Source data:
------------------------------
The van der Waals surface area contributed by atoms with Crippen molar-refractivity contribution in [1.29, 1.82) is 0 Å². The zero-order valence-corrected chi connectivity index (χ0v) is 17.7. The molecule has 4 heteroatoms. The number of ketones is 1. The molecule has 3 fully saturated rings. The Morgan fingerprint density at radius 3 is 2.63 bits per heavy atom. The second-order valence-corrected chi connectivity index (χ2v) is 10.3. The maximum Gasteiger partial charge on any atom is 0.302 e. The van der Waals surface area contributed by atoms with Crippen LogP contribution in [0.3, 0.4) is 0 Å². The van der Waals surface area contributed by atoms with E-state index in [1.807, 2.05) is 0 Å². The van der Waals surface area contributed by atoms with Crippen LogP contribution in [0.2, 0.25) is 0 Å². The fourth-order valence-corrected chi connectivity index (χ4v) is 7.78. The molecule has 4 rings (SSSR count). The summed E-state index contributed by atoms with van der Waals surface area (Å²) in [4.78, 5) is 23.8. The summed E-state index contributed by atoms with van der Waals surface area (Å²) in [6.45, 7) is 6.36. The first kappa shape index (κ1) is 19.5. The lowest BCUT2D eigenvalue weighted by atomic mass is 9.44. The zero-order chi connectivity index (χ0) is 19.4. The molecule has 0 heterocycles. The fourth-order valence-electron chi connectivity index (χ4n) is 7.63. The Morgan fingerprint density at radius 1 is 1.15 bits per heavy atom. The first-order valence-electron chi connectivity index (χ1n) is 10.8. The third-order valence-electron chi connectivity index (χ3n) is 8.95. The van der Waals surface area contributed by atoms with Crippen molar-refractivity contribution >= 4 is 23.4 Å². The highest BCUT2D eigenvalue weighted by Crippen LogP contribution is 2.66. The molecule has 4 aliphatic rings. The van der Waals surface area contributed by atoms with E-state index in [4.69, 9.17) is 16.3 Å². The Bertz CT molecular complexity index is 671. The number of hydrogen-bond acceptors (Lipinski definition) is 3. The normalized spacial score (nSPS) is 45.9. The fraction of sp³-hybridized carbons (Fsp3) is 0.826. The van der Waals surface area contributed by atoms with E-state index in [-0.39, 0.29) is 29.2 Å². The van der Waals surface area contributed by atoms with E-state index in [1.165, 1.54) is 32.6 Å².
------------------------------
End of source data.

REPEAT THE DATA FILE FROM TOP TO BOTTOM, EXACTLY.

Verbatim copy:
The van der Waals surface area contributed by atoms with Crippen molar-refractivity contribution in [1.29, 1.82) is 0 Å². The zero-order valence-corrected chi connectivity index (χ0v) is 17.7. The molecule has 4 heteroatoms. The number of ketones is 1. The molecule has 3 fully saturated rings. The Morgan fingerprint density at radius 3 is 2.63 bits per heavy atom. The second-order valence-corrected chi connectivity index (χ2v) is 10.3. The maximum Gasteiger partial charge on any atom is 0.302 e. The van der Waals surface area contributed by atoms with Crippen LogP contribution in [0.3, 0.4) is 0 Å². The van der Waals surface area contributed by atoms with E-state index in [1.807, 2.05) is 0 Å². The van der Waals surface area contributed by atoms with Crippen LogP contribution in [0.2, 0.25) is 0 Å². The fourth-order valence-corrected chi connectivity index (χ4v) is 7.78. The molecule has 4 rings (SSSR count). The summed E-state index contributed by atoms with van der Waals surface area (Å²) in [4.78, 5) is 23.8. The summed E-state index contributed by atoms with van der Waals surface area (Å²) in [6.45, 7) is 6.36. The first kappa shape index (κ1) is 19.5. The lowest BCUT2D eigenvalue weighted by atomic mass is 9.44. The zero-order chi connectivity index (χ0) is 19.4. The molecule has 0 heterocycles. The fourth-order valence-electron chi connectivity index (χ4n) is 7.63. The Morgan fingerprint density at radius 1 is 1.15 bits per heavy atom. The first-order valence-electron chi connectivity index (χ1n) is 10.8. The third-order valence-electron chi connectivity index (χ3n) is 8.95. The van der Waals surface area contributed by atoms with Crippen molar-refractivity contribution >= 4 is 23.4 Å². The highest BCUT2D eigenvalue weighted by Crippen LogP contribution is 2.66. The molecule has 4 aliphatic rings. The van der Waals surface area contributed by atoms with E-state index in [4.69, 9.17) is 16.3 Å². The Bertz CT molecular complexity index is 671. The number of hydrogen-bond acceptors (Lipinski definition) is 3. The normalized spacial score (nSPS) is 45.9. The fraction of sp³-hybridized carbons (Fsp3) is 0.826. The van der Waals surface area contributed by atoms with E-state index in [-0.39, 0.29) is 29.2 Å². The van der Waals surface area contributed by atoms with E-state index in [1.165, 1.54) is 32.6 Å².